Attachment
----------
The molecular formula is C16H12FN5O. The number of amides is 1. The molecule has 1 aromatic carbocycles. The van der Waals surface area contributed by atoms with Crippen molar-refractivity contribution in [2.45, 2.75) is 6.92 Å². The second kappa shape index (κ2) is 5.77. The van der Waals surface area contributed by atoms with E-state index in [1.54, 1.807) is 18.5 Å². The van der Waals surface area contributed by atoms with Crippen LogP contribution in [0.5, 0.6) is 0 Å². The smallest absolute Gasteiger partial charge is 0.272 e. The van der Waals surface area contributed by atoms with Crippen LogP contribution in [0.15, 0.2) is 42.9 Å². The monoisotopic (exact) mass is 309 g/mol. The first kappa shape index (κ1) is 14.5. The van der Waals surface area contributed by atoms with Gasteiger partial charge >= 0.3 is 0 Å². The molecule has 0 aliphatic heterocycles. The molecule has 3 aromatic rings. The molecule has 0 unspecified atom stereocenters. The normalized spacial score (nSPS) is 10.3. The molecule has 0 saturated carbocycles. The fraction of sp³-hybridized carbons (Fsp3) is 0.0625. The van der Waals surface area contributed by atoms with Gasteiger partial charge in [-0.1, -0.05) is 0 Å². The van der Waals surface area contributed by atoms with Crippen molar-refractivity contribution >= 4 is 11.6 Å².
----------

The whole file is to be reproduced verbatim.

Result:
The molecular formula is C16H12FN5O. The number of amides is 1. The molecule has 1 aromatic carbocycles. The van der Waals surface area contributed by atoms with Crippen molar-refractivity contribution in [2.45, 2.75) is 6.92 Å². The second kappa shape index (κ2) is 5.77. The van der Waals surface area contributed by atoms with E-state index in [1.54, 1.807) is 18.5 Å². The van der Waals surface area contributed by atoms with Crippen LogP contribution in [0.5, 0.6) is 0 Å². The smallest absolute Gasteiger partial charge is 0.272 e. The van der Waals surface area contributed by atoms with Crippen LogP contribution in [0.15, 0.2) is 42.9 Å². The monoisotopic (exact) mass is 309 g/mol. The first kappa shape index (κ1) is 14.5. The van der Waals surface area contributed by atoms with Gasteiger partial charge >= 0.3 is 0 Å². The molecule has 0 aliphatic heterocycles. The molecule has 3 aromatic rings. The molecule has 0 unspecified atom stereocenters. The normalized spacial score (nSPS) is 10.3. The molecule has 0 saturated carbocycles. The fraction of sp³-hybridized carbons (Fsp3) is 0.0625. The van der Waals surface area contributed by atoms with Gasteiger partial charge in [-0.1, -0.05) is 0 Å². The van der Waals surface area contributed by atoms with Crippen molar-refractivity contribution >= 4 is 11.6 Å².